In regards to culturally American icons being portrayed by actors of other nationalities, well, why not? If they bring the energy and commitment to a role and portray it as best they can, then they will do a better job than, say, George Clooney, who portrayed the Caped Crusader as a homosexual. If any actor respects the character they’re given than they will do as much as they can to ensure that he or she is depicted well.

It is an interesting coincidence, but hopefully one that can, in its own way, push forward the idea that superheroes don’t always have to be White Americans. That if Spider-Man can be black in the comics then maybe it can happen on the big screen as well.

The Lizard’s New Look

Film franchise reboots are certainly nothing new, and next summer’s The Amazing Spider-Man is sure to bring with it a certain amount of new flair to a familiar super-hero. More than just showing us a different kid in red and blue tights, this film is also an opportunity for us to see yet another (less well-known) Spidey villain: The Lizard.

Way back in July of this year io9 reported on a surprise viewing of the first Lizard clip, describing the character they saw:

…a giant beast, green with oversized arms, and a proportionally smaller head and enormous yellow eyes. He doesn’t have a crocodile head — more of a cross between a lizard and a human’s, with a flat nose, but a grotesque curled mouth.

This instantly drew criticism, and created the unanimous viewpoint that this sounded much more like a Goomba from the 1993 film Super Mario Bros. Yet another observation was that the design was much more reminiscent of the Batman villain Killer Croc.

As you can see in the image above, The Lizard has always had a more pointed snout, and looked generally more like, well, a lizard. The torn lab coat is also a trademark for the character, as well as purple pants [apparently he and The Hulk buy their clothes at the same place].

Yesterday the website spiderman.ru released concept art of the film’s Lizard, creating an uproar in internet comic circles. This is not at all what fans were expecting (even after the aforementioned description of the clip), and debates were sparked between Lizard apologists and Lizard die-hards.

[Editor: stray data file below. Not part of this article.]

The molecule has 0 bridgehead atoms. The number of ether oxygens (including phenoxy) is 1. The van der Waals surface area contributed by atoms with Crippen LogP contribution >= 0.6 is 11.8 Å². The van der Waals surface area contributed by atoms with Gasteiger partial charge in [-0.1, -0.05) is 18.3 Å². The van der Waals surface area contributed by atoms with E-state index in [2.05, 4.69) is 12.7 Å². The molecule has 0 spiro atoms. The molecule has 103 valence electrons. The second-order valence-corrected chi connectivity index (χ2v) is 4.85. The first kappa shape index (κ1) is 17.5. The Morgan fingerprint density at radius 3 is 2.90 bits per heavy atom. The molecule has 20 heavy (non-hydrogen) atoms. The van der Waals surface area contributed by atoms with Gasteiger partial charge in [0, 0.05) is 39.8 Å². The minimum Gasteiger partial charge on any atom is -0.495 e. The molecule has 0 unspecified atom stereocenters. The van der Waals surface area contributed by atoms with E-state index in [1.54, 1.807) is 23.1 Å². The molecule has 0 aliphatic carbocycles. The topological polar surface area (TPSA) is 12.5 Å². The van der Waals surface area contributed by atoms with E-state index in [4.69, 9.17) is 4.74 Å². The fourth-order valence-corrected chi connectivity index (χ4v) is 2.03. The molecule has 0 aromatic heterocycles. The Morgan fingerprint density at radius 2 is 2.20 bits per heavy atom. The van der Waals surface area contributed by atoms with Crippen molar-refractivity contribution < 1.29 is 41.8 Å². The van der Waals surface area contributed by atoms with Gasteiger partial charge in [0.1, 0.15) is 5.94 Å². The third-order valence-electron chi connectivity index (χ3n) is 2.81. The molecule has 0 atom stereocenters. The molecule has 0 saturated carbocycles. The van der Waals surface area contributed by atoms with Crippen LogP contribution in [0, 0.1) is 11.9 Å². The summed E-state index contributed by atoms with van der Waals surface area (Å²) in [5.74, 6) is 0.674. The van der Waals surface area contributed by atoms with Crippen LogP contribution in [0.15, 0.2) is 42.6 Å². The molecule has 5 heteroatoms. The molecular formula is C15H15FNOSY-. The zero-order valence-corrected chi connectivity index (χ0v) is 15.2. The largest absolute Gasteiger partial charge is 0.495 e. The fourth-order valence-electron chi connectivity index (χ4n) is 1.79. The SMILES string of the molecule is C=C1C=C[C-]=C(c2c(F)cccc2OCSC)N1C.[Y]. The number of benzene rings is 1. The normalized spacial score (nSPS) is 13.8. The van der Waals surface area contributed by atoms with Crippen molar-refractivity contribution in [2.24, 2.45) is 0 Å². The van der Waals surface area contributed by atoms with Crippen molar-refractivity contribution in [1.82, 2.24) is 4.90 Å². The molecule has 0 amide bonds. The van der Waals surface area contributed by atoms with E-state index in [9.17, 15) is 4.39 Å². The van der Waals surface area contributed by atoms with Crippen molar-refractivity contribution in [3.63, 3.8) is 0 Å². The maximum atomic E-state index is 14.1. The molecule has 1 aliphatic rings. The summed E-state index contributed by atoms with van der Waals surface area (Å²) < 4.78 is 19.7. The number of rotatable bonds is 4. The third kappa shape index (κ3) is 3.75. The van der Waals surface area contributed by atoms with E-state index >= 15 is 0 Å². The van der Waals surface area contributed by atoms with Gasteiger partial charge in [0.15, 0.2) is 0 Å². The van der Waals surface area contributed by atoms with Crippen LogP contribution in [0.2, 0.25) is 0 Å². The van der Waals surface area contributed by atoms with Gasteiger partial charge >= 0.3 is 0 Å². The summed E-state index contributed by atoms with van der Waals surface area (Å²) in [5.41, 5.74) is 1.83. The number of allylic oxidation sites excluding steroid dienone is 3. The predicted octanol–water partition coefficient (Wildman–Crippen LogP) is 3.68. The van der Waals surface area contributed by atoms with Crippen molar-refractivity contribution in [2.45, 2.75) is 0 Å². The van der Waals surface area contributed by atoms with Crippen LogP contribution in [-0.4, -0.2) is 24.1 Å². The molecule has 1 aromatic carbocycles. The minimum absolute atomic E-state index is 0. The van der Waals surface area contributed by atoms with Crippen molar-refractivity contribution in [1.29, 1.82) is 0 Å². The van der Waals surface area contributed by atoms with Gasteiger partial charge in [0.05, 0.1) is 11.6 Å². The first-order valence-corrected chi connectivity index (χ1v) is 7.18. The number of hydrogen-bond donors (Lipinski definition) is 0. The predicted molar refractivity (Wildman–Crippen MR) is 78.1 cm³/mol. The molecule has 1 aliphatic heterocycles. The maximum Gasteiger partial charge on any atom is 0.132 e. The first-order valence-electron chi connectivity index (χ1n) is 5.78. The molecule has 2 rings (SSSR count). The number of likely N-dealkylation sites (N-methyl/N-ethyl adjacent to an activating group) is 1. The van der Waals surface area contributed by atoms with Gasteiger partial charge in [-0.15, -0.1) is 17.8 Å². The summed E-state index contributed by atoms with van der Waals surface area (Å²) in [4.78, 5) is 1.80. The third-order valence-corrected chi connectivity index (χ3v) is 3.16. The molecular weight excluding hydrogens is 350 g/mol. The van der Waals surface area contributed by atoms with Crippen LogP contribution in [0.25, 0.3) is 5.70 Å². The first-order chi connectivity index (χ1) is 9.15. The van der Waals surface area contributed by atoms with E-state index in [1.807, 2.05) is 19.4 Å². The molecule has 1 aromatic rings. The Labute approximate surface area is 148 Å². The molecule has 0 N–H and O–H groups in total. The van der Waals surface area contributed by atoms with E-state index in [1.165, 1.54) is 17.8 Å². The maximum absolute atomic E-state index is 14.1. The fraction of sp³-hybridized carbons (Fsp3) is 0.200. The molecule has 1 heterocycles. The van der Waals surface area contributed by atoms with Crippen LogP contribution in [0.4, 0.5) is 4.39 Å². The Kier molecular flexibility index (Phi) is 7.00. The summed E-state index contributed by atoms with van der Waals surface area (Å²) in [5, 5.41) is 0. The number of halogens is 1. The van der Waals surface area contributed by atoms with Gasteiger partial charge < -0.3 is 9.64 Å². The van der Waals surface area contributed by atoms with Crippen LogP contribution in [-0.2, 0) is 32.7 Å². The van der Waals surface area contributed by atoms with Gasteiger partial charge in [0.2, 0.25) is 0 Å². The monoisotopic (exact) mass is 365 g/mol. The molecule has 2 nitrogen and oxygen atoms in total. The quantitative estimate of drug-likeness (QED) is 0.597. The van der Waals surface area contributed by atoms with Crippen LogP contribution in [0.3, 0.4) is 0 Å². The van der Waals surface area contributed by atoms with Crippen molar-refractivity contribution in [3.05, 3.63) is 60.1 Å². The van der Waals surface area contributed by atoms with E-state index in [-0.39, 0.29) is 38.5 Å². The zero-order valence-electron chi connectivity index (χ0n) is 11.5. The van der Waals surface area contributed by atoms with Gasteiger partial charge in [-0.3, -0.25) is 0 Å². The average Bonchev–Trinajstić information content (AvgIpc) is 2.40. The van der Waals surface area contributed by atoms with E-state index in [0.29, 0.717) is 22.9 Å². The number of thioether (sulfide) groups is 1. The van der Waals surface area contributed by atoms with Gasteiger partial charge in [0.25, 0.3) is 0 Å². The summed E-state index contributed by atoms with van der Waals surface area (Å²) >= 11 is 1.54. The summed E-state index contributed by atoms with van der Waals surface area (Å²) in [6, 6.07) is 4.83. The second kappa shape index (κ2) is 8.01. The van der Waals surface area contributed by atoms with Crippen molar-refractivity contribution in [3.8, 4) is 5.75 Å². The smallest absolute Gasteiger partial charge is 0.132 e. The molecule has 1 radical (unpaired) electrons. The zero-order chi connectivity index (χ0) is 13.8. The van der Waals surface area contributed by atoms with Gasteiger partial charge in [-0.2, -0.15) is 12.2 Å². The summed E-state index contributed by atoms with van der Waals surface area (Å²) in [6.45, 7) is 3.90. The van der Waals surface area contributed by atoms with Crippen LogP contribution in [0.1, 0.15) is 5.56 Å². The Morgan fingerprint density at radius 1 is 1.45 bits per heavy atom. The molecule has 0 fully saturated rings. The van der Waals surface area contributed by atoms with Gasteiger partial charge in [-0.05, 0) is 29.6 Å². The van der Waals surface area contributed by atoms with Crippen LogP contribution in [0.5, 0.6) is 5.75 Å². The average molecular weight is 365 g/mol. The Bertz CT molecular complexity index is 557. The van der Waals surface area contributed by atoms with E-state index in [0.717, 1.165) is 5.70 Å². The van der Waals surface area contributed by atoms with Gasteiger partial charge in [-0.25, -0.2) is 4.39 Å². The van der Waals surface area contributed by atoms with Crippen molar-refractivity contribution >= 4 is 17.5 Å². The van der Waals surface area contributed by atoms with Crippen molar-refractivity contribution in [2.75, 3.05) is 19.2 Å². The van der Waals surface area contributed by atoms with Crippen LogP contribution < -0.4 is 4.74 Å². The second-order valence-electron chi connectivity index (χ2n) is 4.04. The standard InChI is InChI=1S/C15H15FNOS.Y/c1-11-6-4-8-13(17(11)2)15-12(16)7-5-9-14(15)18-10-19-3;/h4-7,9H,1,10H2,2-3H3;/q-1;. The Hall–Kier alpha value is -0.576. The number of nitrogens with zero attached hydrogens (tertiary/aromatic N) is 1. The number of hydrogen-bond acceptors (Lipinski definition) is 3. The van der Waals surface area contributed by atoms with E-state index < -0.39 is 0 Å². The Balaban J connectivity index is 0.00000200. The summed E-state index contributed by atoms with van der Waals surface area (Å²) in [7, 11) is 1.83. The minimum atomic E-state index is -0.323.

I began sifting through the comments sections of blogs, as I am wont to do, and found an interesting disputation between two commenters on this article, with one commenter, Kitradu, stressing that actors wearing masks “should be able to act THROUGH their limitations, physical or mental.” He referenced Willem Defoe’s performance as the Green Goblin in the first Spider-Man movie as being captivating in spite of the helmet he wore which fully obscured his face.

His opponent, storymark, began the debate with the comment:

One of the big complaints about the Raimi movies, the first in particular, was that all the masks prevented any emoting. And very few actors would be interested in a role where their actual performance is obscured.

Personally, I think an expressionless face is boring as hell.

As far as evidence goes, I tend to side with Kitradu. He references V from V for Vendetta as well as Darth Vader in the original Star Wars films as characters that held our attention without us ever seeing their faces (save for that one scene in Return of the Jedi). Emotion is more easily portrayed through a humanoid face, but what does the design change mean as far as the abilities of the actor and our viewing abilities as an audience?

To be fair to storymark, The Lizard is a very different character from either of the examples he provided. He’s far more bestial, and, from what I remember, not particularly articulate. The motion capture that Rhys Ifans is doing may not allow him the freedom Hugo Weaving had behind the Guy Fawkes mask. Though, to refute my own point, this is something Andy Serkis had no problem doing in King Kong, or Rise of the Planet of the Apes. To counter that point, both Kong and Caesar have faces more similar to humans than reptiles.

All debate aside, it should be noted, as a potential last point for this post, that the character design for The Lizard is extremely similar to his original design by Steve Ditko. But maybe there’s a reason his look has changed in the comics we read today.